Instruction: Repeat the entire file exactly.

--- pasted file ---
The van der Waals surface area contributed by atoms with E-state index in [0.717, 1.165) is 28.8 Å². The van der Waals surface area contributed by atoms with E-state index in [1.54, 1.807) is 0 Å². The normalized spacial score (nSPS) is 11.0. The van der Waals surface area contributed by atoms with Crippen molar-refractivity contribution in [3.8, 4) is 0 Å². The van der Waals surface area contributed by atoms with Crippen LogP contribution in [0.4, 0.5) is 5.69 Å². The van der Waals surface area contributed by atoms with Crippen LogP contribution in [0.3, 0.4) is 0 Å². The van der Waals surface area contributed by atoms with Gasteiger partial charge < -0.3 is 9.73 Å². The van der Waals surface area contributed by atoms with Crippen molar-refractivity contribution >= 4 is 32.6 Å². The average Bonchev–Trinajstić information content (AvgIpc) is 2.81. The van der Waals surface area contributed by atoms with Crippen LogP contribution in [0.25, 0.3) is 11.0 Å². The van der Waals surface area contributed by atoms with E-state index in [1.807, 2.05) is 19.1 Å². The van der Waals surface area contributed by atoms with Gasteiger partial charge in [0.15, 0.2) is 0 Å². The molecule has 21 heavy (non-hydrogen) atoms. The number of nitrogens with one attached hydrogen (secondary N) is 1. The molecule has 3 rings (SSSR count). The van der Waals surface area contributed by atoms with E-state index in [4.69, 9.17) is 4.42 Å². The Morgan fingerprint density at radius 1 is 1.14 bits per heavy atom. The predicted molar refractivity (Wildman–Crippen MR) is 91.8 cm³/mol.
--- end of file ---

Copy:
The van der Waals surface area contributed by atoms with E-state index in [0.717, 1.165) is 28.8 Å². The van der Waals surface area contributed by atoms with E-state index in [1.54, 1.807) is 0 Å². The normalized spacial score (nSPS) is 11.0. The van der Waals surface area contributed by atoms with Crippen molar-refractivity contribution in [3.8, 4) is 0 Å². The van der Waals surface area contributed by atoms with Crippen LogP contribution in [0.4, 0.5) is 5.69 Å². The van der Waals surface area contributed by atoms with Crippen LogP contribution in [0.3, 0.4) is 0 Å². The van der Waals surface area contributed by atoms with Gasteiger partial charge < -0.3 is 9.73 Å². The van der Waals surface area contributed by atoms with Crippen molar-refractivity contribution >= 4 is 32.6 Å². The average Bonchev–Trinajstić information content (AvgIpc) is 2.81. The van der Waals surface area contributed by atoms with Crippen LogP contribution in [0.25, 0.3) is 11.0 Å². The van der Waals surface area contributed by atoms with E-state index in [1.807, 2.05) is 19.1 Å². The van der Waals surface area contributed by atoms with Gasteiger partial charge in [0.15, 0.2) is 0 Å². The molecule has 21 heavy (non-hydrogen) atoms. The number of nitrogens with one attached hydrogen (secondary N) is 1. The molecule has 3 rings (SSSR count). The van der Waals surface area contributed by atoms with E-state index in [4.69, 9.17) is 4.42 Å². The Morgan fingerprint density at radius 1 is 1.14 bits per heavy atom. The predicted molar refractivity (Wildman–Crippen MR) is 91.8 cm³/mol.